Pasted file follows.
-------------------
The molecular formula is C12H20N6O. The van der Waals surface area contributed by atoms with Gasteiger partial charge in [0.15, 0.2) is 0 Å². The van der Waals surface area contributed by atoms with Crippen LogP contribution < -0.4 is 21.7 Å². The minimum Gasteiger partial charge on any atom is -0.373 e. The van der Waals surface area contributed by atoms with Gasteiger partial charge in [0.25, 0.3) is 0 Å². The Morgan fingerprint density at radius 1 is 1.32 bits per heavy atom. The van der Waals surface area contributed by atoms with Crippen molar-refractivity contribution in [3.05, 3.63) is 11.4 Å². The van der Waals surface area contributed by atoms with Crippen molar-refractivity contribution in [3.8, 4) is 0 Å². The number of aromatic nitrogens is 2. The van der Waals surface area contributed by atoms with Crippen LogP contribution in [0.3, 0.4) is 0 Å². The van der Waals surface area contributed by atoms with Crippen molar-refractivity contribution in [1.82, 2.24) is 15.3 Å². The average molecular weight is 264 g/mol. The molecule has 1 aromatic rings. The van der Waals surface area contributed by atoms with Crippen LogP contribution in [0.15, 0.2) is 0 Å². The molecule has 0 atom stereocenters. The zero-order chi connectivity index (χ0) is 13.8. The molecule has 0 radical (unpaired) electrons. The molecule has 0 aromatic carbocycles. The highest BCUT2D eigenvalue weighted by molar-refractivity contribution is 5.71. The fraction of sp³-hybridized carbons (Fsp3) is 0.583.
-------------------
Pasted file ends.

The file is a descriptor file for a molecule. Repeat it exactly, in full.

The molecular formula is C12H20N6O. The van der Waals surface area contributed by atoms with Gasteiger partial charge in [0.15, 0.2) is 0 Å². The van der Waals surface area contributed by atoms with Crippen LogP contribution < -0.4 is 21.7 Å². The minimum Gasteiger partial charge on any atom is -0.373 e. The van der Waals surface area contributed by atoms with Gasteiger partial charge in [0.25, 0.3) is 0 Å². The Morgan fingerprint density at radius 1 is 1.32 bits per heavy atom. The van der Waals surface area contributed by atoms with Crippen molar-refractivity contribution in [3.05, 3.63) is 11.4 Å². The van der Waals surface area contributed by atoms with Crippen molar-refractivity contribution in [3.8, 4) is 0 Å². The number of aromatic nitrogens is 2. The van der Waals surface area contributed by atoms with Crippen LogP contribution in [0.3, 0.4) is 0 Å². The van der Waals surface area contributed by atoms with Crippen molar-refractivity contribution in [1.82, 2.24) is 15.3 Å². The average molecular weight is 264 g/mol. The molecule has 1 aromatic rings. The van der Waals surface area contributed by atoms with Crippen LogP contribution in [0.15, 0.2) is 0 Å². The molecule has 0 atom stereocenters. The zero-order chi connectivity index (χ0) is 13.8. The molecule has 0 radical (unpaired) electrons. The molecule has 0 aromatic carbocycles. The highest BCUT2D eigenvalue weighted by molar-refractivity contribution is 5.71. The fraction of sp³-hybridized carbons (Fsp3) is 0.583.